In the week since the terrorist attack that unfolded in Buffalo, New York on 14 May, we’ve dissected manifestos, combed through chat logs, and studied the background and development of yet another terrorist who was driven to kill by the same kind of hatred that has already driven so many others before him. The terrorists’ pattern is being repeated, and with it the pattern of pundits, researchers, analysts, and journalists scraping through the bits of information they can find in the aftermath of these horrific events.
The Khalifa Ihler Institute’s analysis of the killer’s manifesto showed that 28 percent of the text was pure plagiarism, mostly from the manifesto of the terrorist in Christchurch. Naturally, an even higher proportion — 57 percent — popped up when we only looked at the ideological sections, leaving out the operations manual and the meme sections.
The buzzword on the lips of many right-wingers these days is “the great replacement”, a theory often traced back to a couple of books published by French nationalist Renaud Camus in 2010 and 2011, but which builds on much older conspiracies embedded in the nature of majority-white society. It is echoed in the fears of revolts among slave owners, in the anti-Semitic fear of a global Jewish conspiracy, or in the “Eurabia” and Islamic Invasion theories peddled by Islamophobes. It’s what drove the efforts to “assimilate” and exterminate indigenous populations and others deemed “undesirable”.
In short, it’s racism.
There’s nothing particularly novel about this, nor is there anything novel about racism being the building block of political ideologues, whether they espouse their hatred daily on live TV like Tucker Carlson, or in the parliaments and houses of power around the world.
While we must understand how racism is embedded in our societies, our structures of power, and bureaucracy in order to uproot it, and analysis is needed for that, racism itself is nothing new. In other words, in many ways, the terrorist in Buffalo was thoroughly unremarkable. His playbook was — both literally and figuratively — copied from others.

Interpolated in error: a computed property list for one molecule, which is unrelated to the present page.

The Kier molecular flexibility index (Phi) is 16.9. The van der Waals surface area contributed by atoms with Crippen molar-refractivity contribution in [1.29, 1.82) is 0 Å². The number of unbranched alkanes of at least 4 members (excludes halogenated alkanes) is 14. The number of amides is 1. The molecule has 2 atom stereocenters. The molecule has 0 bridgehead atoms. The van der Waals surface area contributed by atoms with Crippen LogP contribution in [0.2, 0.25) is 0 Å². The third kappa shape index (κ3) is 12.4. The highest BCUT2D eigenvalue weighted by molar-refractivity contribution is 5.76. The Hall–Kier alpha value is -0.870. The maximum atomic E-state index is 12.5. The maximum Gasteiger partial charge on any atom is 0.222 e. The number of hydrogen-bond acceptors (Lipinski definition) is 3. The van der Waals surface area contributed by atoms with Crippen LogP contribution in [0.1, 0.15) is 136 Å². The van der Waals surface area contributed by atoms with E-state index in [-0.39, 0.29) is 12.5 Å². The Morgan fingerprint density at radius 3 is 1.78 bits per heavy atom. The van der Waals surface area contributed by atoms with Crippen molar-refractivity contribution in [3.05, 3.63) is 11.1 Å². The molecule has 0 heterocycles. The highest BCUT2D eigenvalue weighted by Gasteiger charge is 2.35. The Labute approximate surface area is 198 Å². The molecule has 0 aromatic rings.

What is remarkable, and what’s always worth noting, mentioning, and speaking about in the context of these attacks, is the pain and suffering he caused. Ten people are dead because of this thoroughly unremarkable man, without a novel idea to add to his ideological house of cards. Ten remarkable people. People with families who loved them, communities that depended on them, friends who cared for them and whom they cared for.
This is a truly senseless loss of lives, with a devastating impact not only on those directly in mourning but on a whole community, a whole country, and a whole world which must live with the fact that yet again, a white man walked into a place where we live our daily lives, where we simply exist — in this case, a store — with the intent of killing as many people as possible, simply because of who they were.
At this point, we’ve seen attacks on summer camps, on houses of worship, including churches, mosques, synagogues, and Sikh temples, we’ve seen attacks on schools, on gathering spots for communities, and on shops.
All it takes to cause complete and utter devastation is one person driven by the idea that his supremacy puts him at risk of being a victim of the same form of violence he is willing to commit against others. In other words, he believes in the worst of humanity — that we are willing to sink as low as him.
We are not.
Tomorrow we will go back to our summer camps, our houses of worship, our gathering spots, and our shops. Our act of going on living is an act of resistance, of defiance against the hatred that seeks to drive us to our base instincts of fear and violence.
By us continuing on with our lives, terrorism fails.
From the counter-terrorism perspective, the obvious question is how to prevent future attacks. To law enforcement, stronger law enforcement and a stronger intelligence-gathering apparatus is the answer. For the social media companies, stronger infrastructure for removing manifestos and taking down livestreams, videos, and images is the answer. This might indeed be part of what we need, but in the grand scheme of things it is a relatively small one.
What we need is resilience. We need for these attacks not to happen, for the ideas that drive these terrorists to find unfertile ground, for them not to fester and grow to a point where someone takes it upon themselves to act out in violent desperation, harming many and shattering communities.
In order to build resilience, we need to understand the true nature of the beast. The fact that attacks in New Zealand, Norway, Germany, the US, and elsewhere are so closely intertwined is perhaps telling enough: this is not a localized issue, but one that can be found in all countries with a significant white population. Their target is not one specific group or religion, but all who are not deemed white or “European” enough.
As European antifascists, this speaks to the embedded culture of white supremacy in all of our countries, and makes clear the need to continue our struggle to push back — not only directly against overt fascists on the streets, but by examining our communities and by understanding what role we can play in building resilience, making terror unsustainable and unfruitful.
By suffocating at its core the idea that we are supreme, more worthy of life, and yet more endangered than anyone else, and by embedding the idea of equality — that we are all as worthy as one another — deeply into our infrastructure, our bureaucracies, education systems, schools, politics, our legislature, and our economy, we help to build towards a stronger, more unified future rooted in equality, not supremacy.